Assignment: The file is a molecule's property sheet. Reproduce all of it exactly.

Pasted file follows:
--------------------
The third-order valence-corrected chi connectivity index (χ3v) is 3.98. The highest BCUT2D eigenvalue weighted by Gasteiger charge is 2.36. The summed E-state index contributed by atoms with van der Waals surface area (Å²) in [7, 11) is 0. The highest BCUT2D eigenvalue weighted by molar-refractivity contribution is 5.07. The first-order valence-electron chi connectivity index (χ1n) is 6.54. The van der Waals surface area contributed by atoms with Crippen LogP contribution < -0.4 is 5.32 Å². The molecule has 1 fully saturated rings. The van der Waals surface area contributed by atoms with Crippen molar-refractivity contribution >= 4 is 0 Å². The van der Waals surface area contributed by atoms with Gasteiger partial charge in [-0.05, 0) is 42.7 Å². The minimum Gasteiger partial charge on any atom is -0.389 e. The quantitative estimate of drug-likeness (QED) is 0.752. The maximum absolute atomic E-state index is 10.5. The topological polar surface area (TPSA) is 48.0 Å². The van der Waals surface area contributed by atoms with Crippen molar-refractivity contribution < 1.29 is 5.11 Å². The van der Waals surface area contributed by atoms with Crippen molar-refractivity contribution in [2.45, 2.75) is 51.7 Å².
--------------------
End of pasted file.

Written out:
The third-order valence-corrected chi connectivity index (χ3v) is 3.98. The highest BCUT2D eigenvalue weighted by Gasteiger charge is 2.36. The summed E-state index contributed by atoms with van der Waals surface area (Å²) in [7, 11) is 0. The highest BCUT2D eigenvalue weighted by molar-refractivity contribution is 5.07. The first-order valence-electron chi connectivity index (χ1n) is 6.54. The van der Waals surface area contributed by atoms with Crippen LogP contribution < -0.4 is 5.32 Å². The molecule has 1 fully saturated rings. The van der Waals surface area contributed by atoms with Crippen molar-refractivity contribution >= 4 is 0 Å². The van der Waals surface area contributed by atoms with Gasteiger partial charge in [-0.05, 0) is 42.7 Å². The minimum Gasteiger partial charge on any atom is -0.389 e. The quantitative estimate of drug-likeness (QED) is 0.752. The maximum absolute atomic E-state index is 10.5. The topological polar surface area (TPSA) is 48.0 Å². The van der Waals surface area contributed by atoms with Crippen molar-refractivity contribution < 1.29 is 5.11 Å². The van der Waals surface area contributed by atoms with Crippen molar-refractivity contribution in [2.45, 2.75) is 51.7 Å².